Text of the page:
Over Easy: Drive the Special Interest Money Out Of Politics!
Government has failed us. More than 90% of Americans link that failure to the influence of money in politics. Yet the politicians ignore this influence. While America founders, they spend endless time with their funders. These funders hold our democracy hostage. We want to pay the ransom, and get it back.
Lawrence Lessig is a Harvard professor and a long-time critic of the way political campaigns are funded in the U.S. On the first of May he launched “…a citizens’ funded and crowdsourced superPAC — to end all superPACs” known as MayONE, to elect candidates who support campaign finance reform. For 2014, they have set two fundraising targets:
- The first is $1 million by the end of May. If we meet that goal, that $1 million will be matched, and we’ll move to the second target.
- That second target is $5 million by the end of June. If we meet that goal, that $5 million will also be matched, and our fundraising for 2014 will end.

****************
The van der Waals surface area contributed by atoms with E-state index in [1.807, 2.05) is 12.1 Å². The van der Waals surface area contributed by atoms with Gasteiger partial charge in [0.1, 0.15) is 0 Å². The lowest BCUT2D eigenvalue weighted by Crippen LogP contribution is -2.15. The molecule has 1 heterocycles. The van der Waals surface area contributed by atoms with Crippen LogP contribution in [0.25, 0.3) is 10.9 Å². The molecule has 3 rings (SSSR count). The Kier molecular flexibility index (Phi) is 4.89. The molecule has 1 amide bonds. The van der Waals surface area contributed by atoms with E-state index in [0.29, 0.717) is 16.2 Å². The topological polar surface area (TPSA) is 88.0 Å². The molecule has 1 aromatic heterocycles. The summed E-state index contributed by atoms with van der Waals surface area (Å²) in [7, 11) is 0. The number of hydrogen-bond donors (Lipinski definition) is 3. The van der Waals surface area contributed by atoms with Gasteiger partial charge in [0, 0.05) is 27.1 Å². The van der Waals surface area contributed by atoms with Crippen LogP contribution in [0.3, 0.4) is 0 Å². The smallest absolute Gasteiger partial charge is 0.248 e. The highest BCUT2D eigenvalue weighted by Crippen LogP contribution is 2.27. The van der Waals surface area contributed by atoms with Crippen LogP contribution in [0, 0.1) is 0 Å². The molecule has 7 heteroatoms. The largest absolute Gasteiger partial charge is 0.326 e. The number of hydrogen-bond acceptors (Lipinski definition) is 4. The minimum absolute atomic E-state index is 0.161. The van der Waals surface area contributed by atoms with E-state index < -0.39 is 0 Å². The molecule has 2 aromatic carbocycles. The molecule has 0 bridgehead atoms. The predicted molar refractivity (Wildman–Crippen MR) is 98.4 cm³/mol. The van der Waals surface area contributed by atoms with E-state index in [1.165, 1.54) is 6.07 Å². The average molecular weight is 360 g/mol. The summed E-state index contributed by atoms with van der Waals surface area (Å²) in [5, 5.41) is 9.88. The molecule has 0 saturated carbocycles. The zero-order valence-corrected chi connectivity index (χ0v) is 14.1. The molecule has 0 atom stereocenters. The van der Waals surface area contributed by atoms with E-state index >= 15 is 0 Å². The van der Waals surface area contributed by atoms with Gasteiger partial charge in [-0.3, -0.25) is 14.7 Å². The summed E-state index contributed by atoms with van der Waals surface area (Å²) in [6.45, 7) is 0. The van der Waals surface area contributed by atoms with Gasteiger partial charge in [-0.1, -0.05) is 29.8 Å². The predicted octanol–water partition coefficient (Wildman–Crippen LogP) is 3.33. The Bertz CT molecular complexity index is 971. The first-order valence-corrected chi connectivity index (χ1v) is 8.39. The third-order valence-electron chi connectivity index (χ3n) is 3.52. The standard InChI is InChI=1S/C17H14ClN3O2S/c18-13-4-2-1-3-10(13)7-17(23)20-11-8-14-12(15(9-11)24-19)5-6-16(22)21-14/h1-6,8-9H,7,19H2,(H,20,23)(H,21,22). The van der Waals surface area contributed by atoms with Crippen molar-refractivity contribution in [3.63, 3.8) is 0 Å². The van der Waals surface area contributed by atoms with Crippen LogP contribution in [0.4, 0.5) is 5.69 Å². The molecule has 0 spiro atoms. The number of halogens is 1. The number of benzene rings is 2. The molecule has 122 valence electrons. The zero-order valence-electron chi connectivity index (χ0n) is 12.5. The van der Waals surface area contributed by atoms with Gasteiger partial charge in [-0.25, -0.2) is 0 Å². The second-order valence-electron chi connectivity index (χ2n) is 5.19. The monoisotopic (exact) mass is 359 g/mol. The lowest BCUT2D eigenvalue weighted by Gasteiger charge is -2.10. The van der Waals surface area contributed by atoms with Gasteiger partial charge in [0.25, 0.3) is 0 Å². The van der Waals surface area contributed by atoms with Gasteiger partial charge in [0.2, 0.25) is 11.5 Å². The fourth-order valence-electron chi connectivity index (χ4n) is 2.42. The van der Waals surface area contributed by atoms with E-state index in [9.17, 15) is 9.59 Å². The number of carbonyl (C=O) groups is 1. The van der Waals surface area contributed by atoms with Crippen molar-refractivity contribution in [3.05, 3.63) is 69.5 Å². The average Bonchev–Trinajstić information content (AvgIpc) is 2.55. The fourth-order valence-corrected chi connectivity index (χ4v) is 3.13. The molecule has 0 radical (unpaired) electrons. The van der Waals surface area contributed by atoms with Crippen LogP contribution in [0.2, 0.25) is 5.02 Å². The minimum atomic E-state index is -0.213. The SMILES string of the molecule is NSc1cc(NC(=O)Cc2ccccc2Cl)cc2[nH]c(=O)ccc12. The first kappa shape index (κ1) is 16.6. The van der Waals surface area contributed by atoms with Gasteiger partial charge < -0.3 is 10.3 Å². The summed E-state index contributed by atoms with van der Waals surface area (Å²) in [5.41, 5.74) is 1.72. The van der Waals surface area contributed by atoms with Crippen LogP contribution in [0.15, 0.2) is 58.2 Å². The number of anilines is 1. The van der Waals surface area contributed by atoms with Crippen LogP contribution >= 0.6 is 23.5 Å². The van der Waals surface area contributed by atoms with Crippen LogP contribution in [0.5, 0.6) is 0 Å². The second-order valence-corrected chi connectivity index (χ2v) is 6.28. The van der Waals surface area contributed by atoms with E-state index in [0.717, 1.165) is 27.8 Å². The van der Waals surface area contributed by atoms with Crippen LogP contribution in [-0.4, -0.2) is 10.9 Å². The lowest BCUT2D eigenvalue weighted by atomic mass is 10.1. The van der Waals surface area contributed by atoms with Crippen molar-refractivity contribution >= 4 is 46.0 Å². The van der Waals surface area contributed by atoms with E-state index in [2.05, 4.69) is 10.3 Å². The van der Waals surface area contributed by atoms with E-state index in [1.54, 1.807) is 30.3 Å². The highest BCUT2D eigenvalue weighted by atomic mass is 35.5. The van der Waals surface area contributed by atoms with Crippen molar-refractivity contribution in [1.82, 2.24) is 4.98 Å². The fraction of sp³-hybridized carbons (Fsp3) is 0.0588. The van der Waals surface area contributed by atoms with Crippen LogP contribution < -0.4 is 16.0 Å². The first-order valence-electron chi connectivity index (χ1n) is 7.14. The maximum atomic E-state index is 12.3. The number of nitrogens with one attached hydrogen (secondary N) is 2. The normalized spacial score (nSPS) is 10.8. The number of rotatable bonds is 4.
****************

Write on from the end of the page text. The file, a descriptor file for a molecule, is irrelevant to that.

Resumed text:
Apparently there is a strong sentiment for reform, because on May 13th — in only 13 days — the campaign reached its initial goal of $1 million!
Over the past year, we have been calculating what it would cost to win a Congress committed to fundamental reform by 2016. We have a good sense of the range, and of which seats would need to change. Our experience in 2014 will give us a better sense. And based on what we learn, we will decide whether this moonshot is feasible. If it is, in January 2015, then we will launch the second round of the Mayday PAC, crowdfunding small-dollar contributions to fund a superPAC big enough to win a majority in Congress in 2016 committed to fundamental reform. Based on what we know now, we believe this moonshot is possible. Based on what we achieve in 2014, others will believe it as well.
Here are the rules for contributors:
You must be a U.S. citizen or permanent resident alien at least age 18, and the contribution must be from your own funds, not provided by any other person or entity. You must use your own personal credit card, and your donation may not be anonymous. You may not be a foreign national, federal contractor, national bank or corporation chartered by an act of Congress.
I pledged when it was launched — they do not charge the credit card until and unless they reach their goal, so now I have to pay up. I don’t have a lot of money, but I plan to pledge again, and maybe again! This is clearly something we should all get behind, to the extent we are able.
More questions about the campaign are answered on the FAQ page, including how they will distribute the funds and alternative ways to donate.